It’s a pretty recent development in human history that we have medical classifications for things like anxiety, depressions, and other concerns. We spend a lot of money researching and treating these issues and a lot more more developing medicines that can be used to help people feel better. The reasoning goes something like this: since these issues can be traced to chemical process in people’s brains, if we can adjust those chemical levels, we can eliminate the concerns.
Before we get too far, let me say that I’m not here to make an argument against medication. As a therapist, I fully affirm that medications are an important part of treating many of the concerns that people have. Medications are a tool and they have a role in a larger ecosystem of treatments to help people feel better.
We also have to understand that we live in a culture where we want our hamburgers in sixty seconds and we get annoyed when Netflix starts to buffer in the middle of a good binge. These ideas impact who we are and how we think about the world. It makes sense that we also want quick fixes for the things that are bothering us.
I don’t have time to be depressed.
When my anxiety keeps me up at night, sometimes I have to load up on caffeine the next day.
We don’t want to be held back or slowed down. In a world like that, medications can become the primary means for eliminating symptoms. But they don’t always fix the problem. It’s only part of the story.
I believe that true healing – not just symptom reduction – involves healthy, safe, and responsive relationships.
We know that drugs regulate the chemical levels in a person’s brain. There’s a lot more that we know about the brain too. We know that it’s impacted by the relationships we have with others. When we feel safe – not judged – and validated by another human, the parts of our brain that respond to threats and dangers and amp up our anxiety levels start to relax and free up resources for other parts. In the closest relationships, we have research that shows us that parts of our right hemispheres begin to synchronize. This is most prominent in babies who we believe use their caretaker’s sense of calmness to begin to regulate their own emotions. This circuitry never leaves us, so when we’re connecting with a friend over coffee or a partner over a romantic dinner we feel safe and calm and connected in a way that goes beyond anything we could consciously describe.
It feels like there is something electric between you because there is.
This is the foundation of empathy. Dr. Sue Johnson, a renowned couples researcher talks about how empathy helps at the most basic level by letting us know that our story and our emotions make sense to another human being.
Understanding and empathy are the keys to healing and growth. If you’ve been told for your entire life that you’re not good enough, having a relationship with someone who provides you with support can be a healing and restorative experience. If that person gets frustrated with your low self-esteem or your hesitancy to connect with others, it’s an indication that empathy isn’t really present.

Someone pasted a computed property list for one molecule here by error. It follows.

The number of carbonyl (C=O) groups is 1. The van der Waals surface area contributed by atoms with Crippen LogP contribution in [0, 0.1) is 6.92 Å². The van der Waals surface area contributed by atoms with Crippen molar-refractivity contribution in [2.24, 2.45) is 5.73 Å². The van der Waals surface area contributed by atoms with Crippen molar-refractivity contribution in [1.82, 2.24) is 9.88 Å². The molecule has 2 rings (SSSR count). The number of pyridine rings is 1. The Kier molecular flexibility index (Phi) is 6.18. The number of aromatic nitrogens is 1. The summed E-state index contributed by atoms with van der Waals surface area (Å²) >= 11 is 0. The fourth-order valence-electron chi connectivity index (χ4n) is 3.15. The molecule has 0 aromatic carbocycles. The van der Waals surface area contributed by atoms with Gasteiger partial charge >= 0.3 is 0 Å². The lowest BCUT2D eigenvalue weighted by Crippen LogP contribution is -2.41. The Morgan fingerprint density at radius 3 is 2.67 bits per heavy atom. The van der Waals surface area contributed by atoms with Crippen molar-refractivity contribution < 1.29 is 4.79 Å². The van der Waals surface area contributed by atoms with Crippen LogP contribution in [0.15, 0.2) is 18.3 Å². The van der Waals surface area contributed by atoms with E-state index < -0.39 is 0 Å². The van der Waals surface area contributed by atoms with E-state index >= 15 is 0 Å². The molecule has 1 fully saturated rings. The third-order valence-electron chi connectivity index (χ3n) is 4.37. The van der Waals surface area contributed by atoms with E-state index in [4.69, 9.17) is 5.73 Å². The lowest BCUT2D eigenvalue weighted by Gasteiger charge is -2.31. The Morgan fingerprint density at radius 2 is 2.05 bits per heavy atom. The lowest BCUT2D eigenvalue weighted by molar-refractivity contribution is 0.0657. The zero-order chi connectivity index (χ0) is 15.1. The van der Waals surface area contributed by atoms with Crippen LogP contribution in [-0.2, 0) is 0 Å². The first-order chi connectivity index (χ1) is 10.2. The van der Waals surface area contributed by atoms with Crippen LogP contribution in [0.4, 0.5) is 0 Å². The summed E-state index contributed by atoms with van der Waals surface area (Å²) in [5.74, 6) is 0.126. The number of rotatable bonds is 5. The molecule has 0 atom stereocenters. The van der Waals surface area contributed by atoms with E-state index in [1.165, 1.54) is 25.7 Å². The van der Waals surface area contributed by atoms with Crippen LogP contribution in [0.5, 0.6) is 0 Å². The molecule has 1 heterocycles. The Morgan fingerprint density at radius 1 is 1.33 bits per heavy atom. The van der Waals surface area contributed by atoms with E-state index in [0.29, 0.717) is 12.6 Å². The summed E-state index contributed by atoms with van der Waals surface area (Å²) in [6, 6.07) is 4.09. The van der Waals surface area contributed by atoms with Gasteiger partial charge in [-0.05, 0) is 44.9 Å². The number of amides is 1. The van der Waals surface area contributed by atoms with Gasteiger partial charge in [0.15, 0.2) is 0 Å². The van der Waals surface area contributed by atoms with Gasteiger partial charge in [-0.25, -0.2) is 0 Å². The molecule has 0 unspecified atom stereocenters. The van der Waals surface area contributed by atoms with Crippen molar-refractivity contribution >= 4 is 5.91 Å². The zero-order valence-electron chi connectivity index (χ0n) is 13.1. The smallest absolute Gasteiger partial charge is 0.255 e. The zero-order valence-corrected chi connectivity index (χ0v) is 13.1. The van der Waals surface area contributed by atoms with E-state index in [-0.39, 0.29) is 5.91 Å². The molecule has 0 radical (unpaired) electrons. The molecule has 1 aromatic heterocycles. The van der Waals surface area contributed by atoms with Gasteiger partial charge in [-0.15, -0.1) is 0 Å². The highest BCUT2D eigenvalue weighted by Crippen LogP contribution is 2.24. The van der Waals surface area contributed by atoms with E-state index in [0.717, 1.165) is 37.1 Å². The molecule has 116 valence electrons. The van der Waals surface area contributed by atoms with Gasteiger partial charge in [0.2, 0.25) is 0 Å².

Empathy is so important because, in part, it provides a person with an opportunity to feel like they are safe and understood. It allows the parts of our brain that are focused on survival to relax and the parts of our brain that make sense of the world to take the lead. In fact, I would argue that safe, empathic relational experiences are the natural way that humans experience healing and growth. These relationships quite literally begin to rewire our brains. They provide conditions for our dysregulated brains to readjust. They allow our inborn tendencies for resilience and growth to come to the surface.
Sadly, like home cooked meals and vacations, relationships often become a casualty to our fast-paced lifestyles. We come home from work or carting the kids around and we are mentally spent. It’s easier to connect to the TV than to connect with our partner about how their day went.
Incidentally, these ideas are the same concepts that makes therapy effective for helping people experience a greater sense of well being. Yes, therapists are highly trained in specific techniques and these are important. None of this would be effective, though, without an ability to create a safe, open, empathic environment. Therapy harnesses the power of empathy to mobilize the resources that are already inside you. In fact, when we have people that truly understand us, the effects are undeniable. Our relationships have the power to literally reshape our brain and transform who we are. They have the power to help us see the world in an entirely new way.
They have the power to heal.
Desmond Smith is a Licensed Marriage & Family Therapist Associate. He and his wife, Kristy Yetman, run Yetman Counseling Services and provide therapy for individuals, couples, and families.